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10 Techniques to Reduce Your Plastic Usage


A quote from Simon Reeve - Author and Television Presenter states that, “Our planet is being poisoned by plastic. The vast amount in our oceans has become an environmental emergency as a direct result of our throwaway society. That’s why I’m supporting the Marine Conservation Society's Plastic Challenge. Don't just get depressed about plastic - stop using it!”

Did you know Americans are generating more plastic waste than ever, and very little of it gets recycled? Plastics and their by-products are littering our cities, oceans, and waterways, and contributing to health problems in humans but mostly wildlife. 

According to the EPA (Environmental Protection Agency), plastics make up more than 12 percent of the public solid waste stream, “a dramatic increase from 1960, when plastics were less than one percent of the waste stream.” 

US residents are buying more plastic, and only about 8 percent of it gets recycled. The plastics industry rarely uses recycled plastics in vast majority of their products, unlike the glass and metal industries. The recycling arrows stamped on plastic products and the cities that collect every type of plastic via their recycling programs lead people to believe that all plastic products are recyclable and are being recycled, however unfortunately this is not the case.

Non-recyclable plastics are separated and landfilled, or they end up in the ocean; were you aware that there is a plastic ‘patch’ under the ocean which is two times the size of France? 

If you’re concerned about this seriously damaging issue, you may now be wondering if plastics are interpreted as even being safe. In fact, some are not, such as: PVC and Vinyl. PVC is often burned in landfill sites, but it releases very injurious dioxins. Dioxins cause reproductive and developmental problems, damage the immune system, interfere with hormones and shockingly cause cancer.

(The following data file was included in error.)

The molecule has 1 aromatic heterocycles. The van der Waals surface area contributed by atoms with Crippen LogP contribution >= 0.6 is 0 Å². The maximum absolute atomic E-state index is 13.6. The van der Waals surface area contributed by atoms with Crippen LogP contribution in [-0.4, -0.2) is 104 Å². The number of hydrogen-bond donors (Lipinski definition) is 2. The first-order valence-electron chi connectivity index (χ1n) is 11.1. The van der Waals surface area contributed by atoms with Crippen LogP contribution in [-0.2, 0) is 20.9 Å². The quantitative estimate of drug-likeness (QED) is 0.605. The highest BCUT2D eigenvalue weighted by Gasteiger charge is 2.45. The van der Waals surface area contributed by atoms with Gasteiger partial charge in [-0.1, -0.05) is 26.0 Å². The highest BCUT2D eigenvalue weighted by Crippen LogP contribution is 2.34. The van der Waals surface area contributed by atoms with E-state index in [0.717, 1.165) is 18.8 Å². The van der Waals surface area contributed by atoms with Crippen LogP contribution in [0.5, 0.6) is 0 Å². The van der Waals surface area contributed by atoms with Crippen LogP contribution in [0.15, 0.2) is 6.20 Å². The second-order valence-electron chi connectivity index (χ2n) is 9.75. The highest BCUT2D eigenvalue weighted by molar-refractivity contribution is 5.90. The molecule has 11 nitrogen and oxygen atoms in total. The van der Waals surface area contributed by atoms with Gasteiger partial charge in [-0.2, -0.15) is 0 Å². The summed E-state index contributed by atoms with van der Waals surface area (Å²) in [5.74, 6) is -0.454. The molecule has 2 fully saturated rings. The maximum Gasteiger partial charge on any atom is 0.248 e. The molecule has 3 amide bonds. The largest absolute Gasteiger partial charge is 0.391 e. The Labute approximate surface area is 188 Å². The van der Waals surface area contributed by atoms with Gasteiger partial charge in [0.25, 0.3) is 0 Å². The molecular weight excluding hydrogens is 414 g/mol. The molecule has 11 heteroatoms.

So, what can we do to help prevent further damage and in turn save our Planet? Check these 10 simple techniques to reduce the amount of plastic you dispose of:

1) Stop drinking through plastic straws, in the UK and USA 550 million straws are thrown away each day.

2) Purchase a reusable carrier bag to put your shopping in and save yourself 5p each time!

3) Give up chewing gum; it is made of synthetic rubber which is made of plastic.

4) Stop having plastic cups by the water machines at work and use glass cups or mugs instead. 

5) Use a reusable coffee mug rather than getting your coffee fix in a disposable cup, they may look biodegradable, but most coffee cups contain plastics which are difficult to recycle. Often coffee shops offer a small discount to customers using their own cup too.

6) Pack your sandwiches in a reusable tub, rather than wrapping it in cling film.

7) Avoid excessive plastic food packaging. Buy loose vegetables rather than packaged ones and say no to the extra plastic bag wrapped around certain fresh food when purchasing it.

8) Use bars of soap rather than liquid hand soap. It’s often cheaper, so again you can save money, and the planet at the same time!

9) Check the labels of your toiletries as many products contain microbeads. The UK Government have announced a ban on microbeads, but until it comes into force later this year, you can check to see if products contain these with a handy app called ‘Beat the Micro-Bead’

10) Plastic Challenge: The challenge is to live as plastic free as possible, most people that partake in the month highly recommend the points above to reduce your plastic footprint, also many people say it has “made me a more positive, caring and motivated person”, “I’m not plastic, you’re not plastic so stop acting like it, show you care and respect the world we live in” and “I can now afford things I couldn’t in the past, making my life pleasant”. If you want to get involved in the Plastic Challenge, visit the Marine Conservation Society website.

So, why wait! Get saving the planet now by following the above methods and together, we can put a stop to this ever-increasing problem. 

Sources:

https://boingboing.net/2017/11/20/boaters-stumble-on-massive-car.html  

https://www.mcsuk.org/plastic-challenge

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